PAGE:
Young volunteer helps ‘hope shine through’ at Buckner

Kaylee McGilbery, a 15-year-old Hardin Jefferson student, volunteered to paint a
Young volunteer helps ‘hope shine through’ at Buckner

Most 15-year-old girls spend their Saturdays hanging out at the mall with friends, catching the latest movie at the theater or having fun at sporting events. Kaylee McGilbery is definitely not like most girls. She has been devoting her time the past several Saturdays to helping make abused or neglected children feel better, and hopefully giving them a greater outlook on life through her latest art project, a loving hands mural.

McGilbery is a 10th grade Hardin Jefferson student who has always loved painting and drawing. Now, with the help of her grandmother, she combines the two with volunteering at Buckner Children’s Village.

“My grammy asked me if this was something that I wanted to do, and I’ve always painted and I’ve always drawn, so I thought this was a perfect opportunity to give back,” McGilbery said.

She debuted the project March 15 and said the painting took over six weeks to complete. She was able to paint here and there between school and other extra-curricular activities.

McGilbery, who has won several awards for her artwork, including winning a Christmas card deign challenge and taking home a second place ribbon at the fair her sixth-grade year, said she came up with the idea while doodling one morning.

“I was just drawing early one morning, like 3 a.m. when I couldn’t sleep, and it just kind of came to me,” McGilbery said.

She said she was inspired to complete the project after seeing the hurt on some of the children’s faces. “My hope is that my painting adds a little beauty to their lives and gives them something to look forward to as a distraction from their pain.”

The mural, completed Sunday, March 15, covers an entire wall in the toddler room in the Buckner Emergency Shelter and Assessment Center.

“The toddler room is a room (where) we place children who need extra care and attention,” said Damon Bowden, the unit’s supervisor. “It’s also the first room anyone sees when walking in here, so the painting just brightens up the whole place.”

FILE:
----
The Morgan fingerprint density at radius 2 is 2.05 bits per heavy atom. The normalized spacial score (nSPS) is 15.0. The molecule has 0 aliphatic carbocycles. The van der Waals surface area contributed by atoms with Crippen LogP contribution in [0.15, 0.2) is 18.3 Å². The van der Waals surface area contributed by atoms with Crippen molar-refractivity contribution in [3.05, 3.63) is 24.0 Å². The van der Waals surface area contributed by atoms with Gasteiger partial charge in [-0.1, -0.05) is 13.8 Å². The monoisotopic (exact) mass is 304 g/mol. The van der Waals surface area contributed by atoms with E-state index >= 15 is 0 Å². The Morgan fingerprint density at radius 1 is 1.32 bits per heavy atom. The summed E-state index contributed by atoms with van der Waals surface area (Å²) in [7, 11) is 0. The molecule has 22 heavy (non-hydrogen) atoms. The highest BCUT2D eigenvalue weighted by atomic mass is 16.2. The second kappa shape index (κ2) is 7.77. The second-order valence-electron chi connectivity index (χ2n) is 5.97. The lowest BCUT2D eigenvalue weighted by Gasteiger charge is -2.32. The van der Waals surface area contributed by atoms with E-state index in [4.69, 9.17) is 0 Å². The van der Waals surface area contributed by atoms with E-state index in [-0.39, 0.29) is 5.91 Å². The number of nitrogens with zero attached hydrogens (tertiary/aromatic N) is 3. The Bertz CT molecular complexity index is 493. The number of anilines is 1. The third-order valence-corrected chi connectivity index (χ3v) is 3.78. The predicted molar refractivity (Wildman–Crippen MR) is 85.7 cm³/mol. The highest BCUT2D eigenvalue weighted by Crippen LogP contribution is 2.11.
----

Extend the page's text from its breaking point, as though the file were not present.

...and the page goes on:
Bowden said the shelter is usually the first stop for children who come from abusive situations.

The center, which can house up to 16 children, provides short-term residential care for children between the ages of 5 and 17 while staff conduct a clinical assessment of physical, psychological, intellectual and behavioral health, as well as family history. The assessment ensures children are ultimately placed in the foster care or residential programs that meets their needs.

“For the first 72 hours, we are providing services to these children, so essentially every boy and girl who comes to Buckner’s stops here first,” Bowden said.

Laura May, executive director for the Children’s Village, said McGilbery’s mural is just one example of how local volunteers can spread hope to children in care. “We are currently recruiting volunteers to come in and dedicate their time to sharing arts and crafts projects with our children as we seek to brighten their lives with the gift of art,” May said.

McGilbery and her grandmother volunteer at Buckner regularly and enjoys doing crafts with the kids.

She says drawing and painting have always held special places in her heart, and she says it’s a great way to relieve stress and let out emotions.

“They can create anything you want,” she said. “There is no right or wrong; they can express themselves however they want.”

Bowden says when volunteers like Kaylee and her grammy come to visit the children, it helps them to relax and takes their minds off of whatever traumatic incident has occurred, if even just for a little while.

“I think it’s so cool that they are able to do this with the kids,” Bowden said. “It really gives them the opportunity to calm and sit back and to take their minds off of things.”

McGilbery says she would love to continue to artwork and paint and in the future hopes to focus more on her modeling and perfecting her special effects make-up skills.

She wants to encourage those who can to get out and volunteer and help others look for the good things in life. As for the children who will see her mural for years to come, she says she wants them to look at the painting and see hope.

“Try not look at the bad things in life,” McGilbery said. “Always look for the light.”

For more information on volunteering at Buckner Children Village, visit